In Chicago, Bobby Shad approached the band again, renewing his offer of a record contract. This time there was no Chet to blow him off. Peter and David and Sam and James wanted to go for it. Janis’s uncertainty about staying with the band had shaken them all. They recognized that her vocals were a vital addition to the group’s unique sound. Some of Big Brother’s San Francisco partisans had objected at first to the addition of a chick singer, but as the band’s music adapted to embrace Janis, her lead vocals had become the high points of their performances. A record deal would hold the band together, at least for a time.

The boys argued for accepting Shad‘s offer, and Janis gave her consent. Mainstream wasn’t Elektra by a long shot, but the record would be made now, not six months or more down the road, if the prospective blues band panned out. A more important consideration for Janis was proving herself to her parents. Growing up in Port Arthur [Texas], a Gulf coast oil town, and during her brief stab at college in Austin, she had always felt like a misfit. In San Francisco she found a band and a community that welcomed her, and made her feel like she belonged.  She wanted her parents to approve of her unconventional life. She had written to them enthusiastically about Big Brother in her first weeks with the group. Making a record would prove her contribution to the band was real. It would prove she could take a job and stick to it,

Big Brother’s music proved too out there for Bobby Shad. He wouldn’t allow the band in the control room during the final mix. Still, for all the hassles, the Mainstream deal and the Mother Blues gig did what the boys hoped they would do – they kept Janis in the group. After Mother Blues, she didn’t raise the subject of leaving the band again.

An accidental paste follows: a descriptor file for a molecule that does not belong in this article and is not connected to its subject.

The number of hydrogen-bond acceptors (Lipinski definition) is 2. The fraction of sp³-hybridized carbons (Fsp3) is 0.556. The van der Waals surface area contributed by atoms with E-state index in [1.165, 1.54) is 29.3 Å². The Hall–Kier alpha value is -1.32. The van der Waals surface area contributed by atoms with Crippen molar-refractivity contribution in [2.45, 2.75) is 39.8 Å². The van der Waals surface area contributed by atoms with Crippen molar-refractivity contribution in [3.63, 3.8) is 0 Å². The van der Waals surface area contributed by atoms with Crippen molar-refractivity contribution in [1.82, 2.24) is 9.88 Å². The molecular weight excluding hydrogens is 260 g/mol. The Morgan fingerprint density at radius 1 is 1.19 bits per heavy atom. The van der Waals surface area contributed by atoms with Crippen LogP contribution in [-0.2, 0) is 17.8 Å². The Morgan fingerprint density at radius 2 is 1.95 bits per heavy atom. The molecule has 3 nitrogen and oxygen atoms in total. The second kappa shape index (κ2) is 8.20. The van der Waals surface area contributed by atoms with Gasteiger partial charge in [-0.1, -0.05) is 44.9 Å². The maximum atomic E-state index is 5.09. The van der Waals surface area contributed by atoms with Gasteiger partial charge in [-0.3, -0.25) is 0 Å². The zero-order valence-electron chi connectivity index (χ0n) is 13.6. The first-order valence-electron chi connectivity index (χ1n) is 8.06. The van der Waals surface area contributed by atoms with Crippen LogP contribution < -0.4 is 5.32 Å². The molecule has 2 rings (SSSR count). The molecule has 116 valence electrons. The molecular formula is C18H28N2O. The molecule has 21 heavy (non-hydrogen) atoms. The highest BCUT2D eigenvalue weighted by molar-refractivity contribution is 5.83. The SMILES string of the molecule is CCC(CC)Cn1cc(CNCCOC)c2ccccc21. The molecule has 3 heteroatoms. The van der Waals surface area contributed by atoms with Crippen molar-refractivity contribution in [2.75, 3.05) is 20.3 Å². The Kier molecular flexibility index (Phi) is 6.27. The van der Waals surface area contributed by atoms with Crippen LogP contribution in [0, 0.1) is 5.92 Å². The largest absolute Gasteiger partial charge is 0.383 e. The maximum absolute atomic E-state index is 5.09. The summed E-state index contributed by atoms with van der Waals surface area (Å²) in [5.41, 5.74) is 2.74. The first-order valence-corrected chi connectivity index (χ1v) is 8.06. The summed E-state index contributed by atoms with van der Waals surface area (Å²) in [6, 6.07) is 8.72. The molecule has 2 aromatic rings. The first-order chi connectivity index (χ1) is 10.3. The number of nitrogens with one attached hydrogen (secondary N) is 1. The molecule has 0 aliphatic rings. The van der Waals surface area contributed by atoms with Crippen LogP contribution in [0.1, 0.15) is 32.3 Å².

Big Brother recorded some songs at a studio in Chicago and more, later in the year, in Los Angeles. While they were in LA Mainstream put out two songs from Chicago sessions as a single that sank without a whimper. In May 67, Mainstream issued another single; the A-side, ‘Down on Me’, aroused some notice. All of this was before Monterey. After the band’s success at the Pop Festival, Mainstream scrambled to get out an album to capitalize on the publicity.


This historic agreement—Janis Joplin’s first-ever record contract—is hand signed by Joplin, Peter Albin, Sam Andrew, James Gurley and David Getz of Big Brother, and countersigned by Mainstream owner Bob Shad.

While the seven-page contract, dated September 12, 1966, achieved the desired result of binding Janis Joplin to Big Brother, its terms were onerous, even by mid-sixties standards.  The group agreed to record enough masters (songs) for an album, and granted the label two additional one-year options if desired.  However, unusually, the group was paid no advance on royalties—they were merely promised “Union scale”—the minimum amount the union mandated musicians receive for each recording session.  And they received that only after each master was “accepted” by the label, and had to pay this back out of their royalties.

The contract comes from the archive of early Big Brother manager Julius Karpen.  In 1967, Karpen was fired and replaced by the far more experienced Albert Grossman, manager of Bob Dylan.  Grossman was soon negotiating with Columbia Records president Clive Davis, one of those greatly impressed by Big Brother’s Monterey Pop performances, to buy the group out of their Mainstream contract and sign Big Brother to the much bigger and more successful label.

It cost Columbia a fortune to get Joplin and Big Brother, but the band was fed up with Mainstream and Davis was desperate. As John Byrne Cooke recollected, “Shad demanded $250,000 to let Big Brother out of the contract and he is sitting in the catbird seat.  Columbia and Big Brother have no choice but to swallow their pride and pay him…Following the signing, Columbia throws a press reception for the band…The minions of the Fourth Estate buzz around Janis like flies on honey, ignoring the boys.  They feel left out, but…they sense that the next phase of their career is truly launched.”

With a telegram from Bob Shad to Julius Karpen regarding scheduling more recording sessions and the photographs used on Big Brother’s debut album.

Included are Recordmecca’s written lifetime guarantee of authenticity, and music autograph expert Roger Epperson’s letter of authenticity for the Janis Joplin agreement.